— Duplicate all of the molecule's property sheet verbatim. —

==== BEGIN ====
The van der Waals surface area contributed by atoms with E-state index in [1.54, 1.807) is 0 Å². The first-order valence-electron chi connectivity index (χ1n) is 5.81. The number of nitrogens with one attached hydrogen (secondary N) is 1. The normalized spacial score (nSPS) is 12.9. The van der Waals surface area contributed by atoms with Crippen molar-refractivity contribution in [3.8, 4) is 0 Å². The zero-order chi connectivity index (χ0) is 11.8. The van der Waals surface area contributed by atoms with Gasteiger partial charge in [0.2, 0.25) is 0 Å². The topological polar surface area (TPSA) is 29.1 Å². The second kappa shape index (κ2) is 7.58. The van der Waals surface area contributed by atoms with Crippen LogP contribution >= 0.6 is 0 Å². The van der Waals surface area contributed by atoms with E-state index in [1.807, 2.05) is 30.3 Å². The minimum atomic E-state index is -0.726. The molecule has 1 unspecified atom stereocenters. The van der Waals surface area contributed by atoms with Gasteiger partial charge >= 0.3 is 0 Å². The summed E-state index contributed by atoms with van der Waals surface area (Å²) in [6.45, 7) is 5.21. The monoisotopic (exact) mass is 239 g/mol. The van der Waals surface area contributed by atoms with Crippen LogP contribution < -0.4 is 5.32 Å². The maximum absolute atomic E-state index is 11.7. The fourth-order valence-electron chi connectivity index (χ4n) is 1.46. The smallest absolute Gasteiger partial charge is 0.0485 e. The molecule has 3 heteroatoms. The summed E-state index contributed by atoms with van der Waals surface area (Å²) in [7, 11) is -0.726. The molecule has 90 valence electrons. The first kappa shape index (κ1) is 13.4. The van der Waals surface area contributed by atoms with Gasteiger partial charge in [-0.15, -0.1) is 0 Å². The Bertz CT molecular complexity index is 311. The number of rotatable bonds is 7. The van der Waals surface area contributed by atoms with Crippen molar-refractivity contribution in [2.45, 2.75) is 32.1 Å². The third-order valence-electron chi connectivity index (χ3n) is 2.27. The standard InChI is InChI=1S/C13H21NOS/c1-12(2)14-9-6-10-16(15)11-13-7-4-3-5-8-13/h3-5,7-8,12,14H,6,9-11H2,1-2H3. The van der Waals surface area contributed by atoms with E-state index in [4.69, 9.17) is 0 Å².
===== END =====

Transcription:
The van der Waals surface area contributed by atoms with E-state index in [1.54, 1.807) is 0 Å². The first-order valence-electron chi connectivity index (χ1n) is 5.81. The number of nitrogens with one attached hydrogen (secondary N) is 1. The normalized spacial score (nSPS) is 12.9. The van der Waals surface area contributed by atoms with Crippen molar-refractivity contribution in [3.8, 4) is 0 Å². The zero-order chi connectivity index (χ0) is 11.8. The van der Waals surface area contributed by atoms with Gasteiger partial charge in [0.2, 0.25) is 0 Å². The topological polar surface area (TPSA) is 29.1 Å². The second kappa shape index (κ2) is 7.58. The van der Waals surface area contributed by atoms with Crippen LogP contribution >= 0.6 is 0 Å². The van der Waals surface area contributed by atoms with E-state index in [1.807, 2.05) is 30.3 Å². The minimum atomic E-state index is -0.726. The molecule has 1 unspecified atom stereocenters. The van der Waals surface area contributed by atoms with Gasteiger partial charge >= 0.3 is 0 Å². The summed E-state index contributed by atoms with van der Waals surface area (Å²) in [6.45, 7) is 5.21. The monoisotopic (exact) mass is 239 g/mol. The van der Waals surface area contributed by atoms with Crippen LogP contribution < -0.4 is 5.32 Å². The maximum absolute atomic E-state index is 11.7. The fourth-order valence-electron chi connectivity index (χ4n) is 1.46. The smallest absolute Gasteiger partial charge is 0.0485 e. The molecule has 3 heteroatoms. The summed E-state index contributed by atoms with van der Waals surface area (Å²) in [7, 11) is -0.726. The molecule has 90 valence electrons. The first kappa shape index (κ1) is 13.4. The van der Waals surface area contributed by atoms with Gasteiger partial charge in [-0.15, -0.1) is 0 Å². The Bertz CT molecular complexity index is 311. The number of rotatable bonds is 7. The van der Waals surface area contributed by atoms with Crippen molar-refractivity contribution in [2.45, 2.75) is 32.1 Å². The third-order valence-electron chi connectivity index (χ3n) is 2.27. The standard InChI is InChI=1S/C13H21NOS/c1-12(2)14-9-6-10-16(15)11-13-7-4-3-5-8-13/h3-5,7-8,12,14H,6,9-11H2,1-2H3. The van der Waals surface area contributed by atoms with E-state index in [4.69, 9.17) is 0 Å².